VNAH Press Release

VNAH Press Release - USAID / ASHA Project Kick Off, Tam Ky, Quang Nam

Quang Nam – Vietnam, January 29, 2015 -- The American Schools and Hospitals Abroad (ASHA) Program of the U.S. Agency for International Development (USAID), the Vietnam Assistance for the Handicapped (VNAH) and Dong A University (UDA) have partnered to improve training capacity and expand educational opportunities for vulnerable groups in Quang Nam province. The parties announced the project today in Tam Ky City of Quang Nam province.

“This USAID-supported project will facilitate sharing of American ideas in education and technology with Vietnamese institutions. It will also further VNAH’s mission to improve the quality of life and access to basic services for people with disabilities and ethnic minorities in Vietnam in general, and for those in Quang Nam Province in particular”, said Ca Van Tran, VNAH President.

With this USAID/ASHA project, Dong A University will be supported to improve its capacity for training in hospitality, electrical engineering and nursing to meet the growing demands of services and productive sectors in the area. The Project will support equipment needed for practical education, and develop partnerships between Dong A University and American educational institutions to improve capacity at UDA for curriculum development, teaching and other specific issues. The project will also expand educational opportunities for students with disabilities and students from ethnic minorities, the vulnerable groups that are most likely to face more challenges in access to education. “This project will greatly contribute to improving training capacity at Dong A University and human resource development in Quang Nam and to the national goal of increasing the quality of higher education.” said UDA Rector, Ms. Dao Nguyen.

The $500,000, two-year project will be implemented by VNAH, an international NGO operating in Vietnam since 1991. Over the past 10 years, VNAH has built 28 elementary schools, worth roughly U$1.2 million in rural and mountainous areas of Quang Nam province. VNAH has also provided assistive devices, rehabilitation services and livelihood assistance for several thousand disabled people in Quang Nam.

In addition to this project, USAID is currently supporting another disability project focused on capacity building for a disabled people’s association, direct assistance in rehabilitation services and creating jobs for people with disabilities in Quang Nam province.

USAID/ASHA provide first grant to Vietnam

FOR IMMEDIATE RELEASE

Contact: Ca Van Tran, President
Viet-Nam Assistance for the Handicapped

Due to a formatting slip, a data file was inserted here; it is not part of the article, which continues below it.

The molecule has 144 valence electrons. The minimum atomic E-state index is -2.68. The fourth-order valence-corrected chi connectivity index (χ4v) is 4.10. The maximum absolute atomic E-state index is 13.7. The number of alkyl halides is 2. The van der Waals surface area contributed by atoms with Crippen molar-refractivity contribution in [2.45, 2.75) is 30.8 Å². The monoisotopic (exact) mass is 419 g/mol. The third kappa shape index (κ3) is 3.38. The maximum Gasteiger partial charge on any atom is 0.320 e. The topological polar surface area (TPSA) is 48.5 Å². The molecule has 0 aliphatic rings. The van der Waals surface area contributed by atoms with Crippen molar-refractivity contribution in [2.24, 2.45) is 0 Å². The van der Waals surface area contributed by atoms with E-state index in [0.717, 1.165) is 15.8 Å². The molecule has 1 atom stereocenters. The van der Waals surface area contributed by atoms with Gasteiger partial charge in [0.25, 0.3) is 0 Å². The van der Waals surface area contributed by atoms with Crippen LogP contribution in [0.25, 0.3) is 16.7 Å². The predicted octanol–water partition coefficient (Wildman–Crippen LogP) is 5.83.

Tel. 703-847-9582; catran@vnah-hev.org 

Viet-Nam Assistance for the Handicapped Secures Funding
from American Schools and Hospitals Abroad for Rehabilitation Clinic
Clinic is First ASHA-funded Humanitarian Project in Vietnam


McLean, VA, Oct. 20, 2006 - Viet-Nam Assistance for the Handicapped (VNAH) announced today that it has secured funding from American Schools and Hospitals Abroad (ASHA) to fund construction of a rehabilitation clinic in Danang, Vietnam's third largest city. ASHA is a congressionally mandated USAID program that funds projects abroad to effectively provide foreign nationals the benefits of American ideas and practices in education and medicine. This clinic will be the first ASHA-funded humanitarian project in Vietnam.(www.usaid/asha.gov)

ASHA awarded a grant to VNAH to construct a two-story rehabilitation clinic as part of the 100-bed Danang Binh Dan General Hospital, Vietnam's first private hospital. The new clinic will address the tremendous shortage of quality rehabilitation services for the urban population of Danang city as well as the ethnic minority populations in rural areas. Currently, many men, women and children in the region suffer from mobility and other problems-often caused by landmines or war injuries-that can be treated and, in some cases, cured if quality care is made available to them. 

The new non-profit rehabilitation clinic, which will be constructed next year, will provide charitable care to patients, as well as serve Danang City as a demonstration and training center for physical therapists, physicians and nurses in a U.S.-based model of diagnostic and therapeutic care. Regional Rehab at Georgetown Hospital in Washington, D.C., will help VNAH introduce American rehabilitation care standards and protocols.

"We're very grateful for ASHA's generous support of this project," said Ca Van Tran, president of VNAH. "Because the rehabilitation clinic will serve as a training center for professionals in the field of rehabilitation medicine, it will not only help patients with immediate needs, but it will help future generations as well."

Vietnam Assistance for the Handicapped (VNAH) is a non-profit, non-political organization dedicated to meeting priority humanitarian and development needs in Vietnam. VNAH's projects focus on helping people with disabilities lead rewarding and productive lives that include the ability to fully participate in their nation's and their community's social and economic affairs. For more information about VNAH, visit our website: www.vnah-hev.org